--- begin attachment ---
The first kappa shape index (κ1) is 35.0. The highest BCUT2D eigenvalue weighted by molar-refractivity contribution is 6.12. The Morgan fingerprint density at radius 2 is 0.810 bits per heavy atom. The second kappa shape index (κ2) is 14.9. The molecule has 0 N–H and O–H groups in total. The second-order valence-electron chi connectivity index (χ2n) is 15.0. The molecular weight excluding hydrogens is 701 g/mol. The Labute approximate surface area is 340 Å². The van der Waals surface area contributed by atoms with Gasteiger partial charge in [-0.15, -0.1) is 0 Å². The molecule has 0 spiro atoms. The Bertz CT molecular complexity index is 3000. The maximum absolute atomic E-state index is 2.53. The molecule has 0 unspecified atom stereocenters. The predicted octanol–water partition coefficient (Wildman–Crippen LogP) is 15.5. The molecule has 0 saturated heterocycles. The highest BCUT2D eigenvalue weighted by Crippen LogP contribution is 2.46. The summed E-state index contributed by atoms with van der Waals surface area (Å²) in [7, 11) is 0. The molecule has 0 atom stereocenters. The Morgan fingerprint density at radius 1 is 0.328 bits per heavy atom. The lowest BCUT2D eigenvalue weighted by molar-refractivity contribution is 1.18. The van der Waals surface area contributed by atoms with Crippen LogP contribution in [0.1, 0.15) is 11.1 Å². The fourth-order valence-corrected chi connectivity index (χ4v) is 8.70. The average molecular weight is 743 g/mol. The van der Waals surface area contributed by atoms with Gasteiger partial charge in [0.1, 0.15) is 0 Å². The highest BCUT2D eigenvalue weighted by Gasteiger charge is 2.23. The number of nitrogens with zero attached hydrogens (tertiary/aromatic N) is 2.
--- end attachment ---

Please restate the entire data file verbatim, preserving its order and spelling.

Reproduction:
The first kappa shape index (κ1) is 35.0. The highest BCUT2D eigenvalue weighted by molar-refractivity contribution is 6.12. The Morgan fingerprint density at radius 2 is 0.810 bits per heavy atom. The second kappa shape index (κ2) is 14.9. The molecule has 0 N–H and O–H groups in total. The second-order valence-electron chi connectivity index (χ2n) is 15.0. The molecular weight excluding hydrogens is 701 g/mol. The Labute approximate surface area is 340 Å². The van der Waals surface area contributed by atoms with Gasteiger partial charge in [-0.15, -0.1) is 0 Å². The molecule has 0 spiro atoms. The Bertz CT molecular complexity index is 3000. The maximum absolute atomic E-state index is 2.53. The molecule has 0 unspecified atom stereocenters. The predicted octanol–water partition coefficient (Wildman–Crippen LogP) is 15.5. The molecule has 0 saturated heterocycles. The highest BCUT2D eigenvalue weighted by Crippen LogP contribution is 2.46. The summed E-state index contributed by atoms with van der Waals surface area (Å²) in [7, 11) is 0. The molecule has 0 atom stereocenters. The Morgan fingerprint density at radius 1 is 0.328 bits per heavy atom. The lowest BCUT2D eigenvalue weighted by molar-refractivity contribution is 1.18. The van der Waals surface area contributed by atoms with Crippen LogP contribution in [0.1, 0.15) is 11.1 Å². The fourth-order valence-corrected chi connectivity index (χ4v) is 8.70. The average molecular weight is 743 g/mol. The van der Waals surface area contributed by atoms with Gasteiger partial charge in [0.1, 0.15) is 0 Å². The highest BCUT2D eigenvalue weighted by Gasteiger charge is 2.23. The number of nitrogens with zero attached hydrogens (tertiary/aromatic N) is 2.